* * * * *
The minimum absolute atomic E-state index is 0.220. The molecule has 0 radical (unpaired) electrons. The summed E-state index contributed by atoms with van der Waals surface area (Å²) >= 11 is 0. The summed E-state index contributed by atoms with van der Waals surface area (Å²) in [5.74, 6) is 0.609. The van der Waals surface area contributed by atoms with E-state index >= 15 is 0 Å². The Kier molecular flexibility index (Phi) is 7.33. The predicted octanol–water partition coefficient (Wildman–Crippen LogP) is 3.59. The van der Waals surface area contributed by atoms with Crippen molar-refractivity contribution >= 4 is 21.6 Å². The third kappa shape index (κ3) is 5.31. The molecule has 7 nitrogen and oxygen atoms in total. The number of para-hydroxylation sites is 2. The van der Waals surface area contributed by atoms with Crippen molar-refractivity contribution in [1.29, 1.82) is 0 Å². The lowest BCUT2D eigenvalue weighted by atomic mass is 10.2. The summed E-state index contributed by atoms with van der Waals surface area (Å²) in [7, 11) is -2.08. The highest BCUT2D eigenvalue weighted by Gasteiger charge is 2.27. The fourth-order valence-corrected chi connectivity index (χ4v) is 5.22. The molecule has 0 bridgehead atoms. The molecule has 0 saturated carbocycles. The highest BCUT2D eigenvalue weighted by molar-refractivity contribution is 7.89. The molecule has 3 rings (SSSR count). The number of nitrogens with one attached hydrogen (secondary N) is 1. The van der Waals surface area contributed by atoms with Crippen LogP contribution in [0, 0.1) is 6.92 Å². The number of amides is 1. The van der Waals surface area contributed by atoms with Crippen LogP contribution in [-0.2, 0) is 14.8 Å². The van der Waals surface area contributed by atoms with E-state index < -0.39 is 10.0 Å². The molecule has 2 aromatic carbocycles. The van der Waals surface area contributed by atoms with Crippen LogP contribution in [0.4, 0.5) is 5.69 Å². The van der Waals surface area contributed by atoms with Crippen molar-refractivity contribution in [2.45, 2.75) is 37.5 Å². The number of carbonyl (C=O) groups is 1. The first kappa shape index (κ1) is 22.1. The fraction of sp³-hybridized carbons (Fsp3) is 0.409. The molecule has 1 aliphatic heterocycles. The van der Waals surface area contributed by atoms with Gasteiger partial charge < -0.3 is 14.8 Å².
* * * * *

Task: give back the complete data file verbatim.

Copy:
The minimum absolute atomic E-state index is 0.220. The molecule has 0 radical (unpaired) electrons. The summed E-state index contributed by atoms with van der Waals surface area (Å²) >= 11 is 0. The summed E-state index contributed by atoms with van der Waals surface area (Å²) in [5.74, 6) is 0.609. The van der Waals surface area contributed by atoms with E-state index >= 15 is 0 Å². The Kier molecular flexibility index (Phi) is 7.33. The predicted octanol–water partition coefficient (Wildman–Crippen LogP) is 3.59. The van der Waals surface area contributed by atoms with Crippen molar-refractivity contribution >= 4 is 21.6 Å². The third kappa shape index (κ3) is 5.31. The molecule has 7 nitrogen and oxygen atoms in total. The number of para-hydroxylation sites is 2. The van der Waals surface area contributed by atoms with Crippen molar-refractivity contribution in [1.29, 1.82) is 0 Å². The lowest BCUT2D eigenvalue weighted by atomic mass is 10.2. The summed E-state index contributed by atoms with van der Waals surface area (Å²) in [7, 11) is -2.08. The highest BCUT2D eigenvalue weighted by Gasteiger charge is 2.27. The fourth-order valence-corrected chi connectivity index (χ4v) is 5.22. The molecule has 0 bridgehead atoms. The molecule has 0 saturated carbocycles. The highest BCUT2D eigenvalue weighted by molar-refractivity contribution is 7.89. The molecule has 3 rings (SSSR count). The number of nitrogens with one attached hydrogen (secondary N) is 1. The van der Waals surface area contributed by atoms with Crippen LogP contribution in [0, 0.1) is 6.92 Å². The number of amides is 1. The van der Waals surface area contributed by atoms with Crippen LogP contribution in [-0.2, 0) is 14.8 Å². The van der Waals surface area contributed by atoms with E-state index < -0.39 is 10.0 Å². The molecule has 2 aromatic carbocycles. The van der Waals surface area contributed by atoms with Crippen LogP contribution in [0.4, 0.5) is 5.69 Å². The van der Waals surface area contributed by atoms with Crippen molar-refractivity contribution in [2.45, 2.75) is 37.5 Å². The number of carbonyl (C=O) groups is 1. The first kappa shape index (κ1) is 22.1. The fraction of sp³-hybridized carbons (Fsp3) is 0.409. The molecule has 1 aliphatic heterocycles. The van der Waals surface area contributed by atoms with Gasteiger partial charge < -0.3 is 14.8 Å².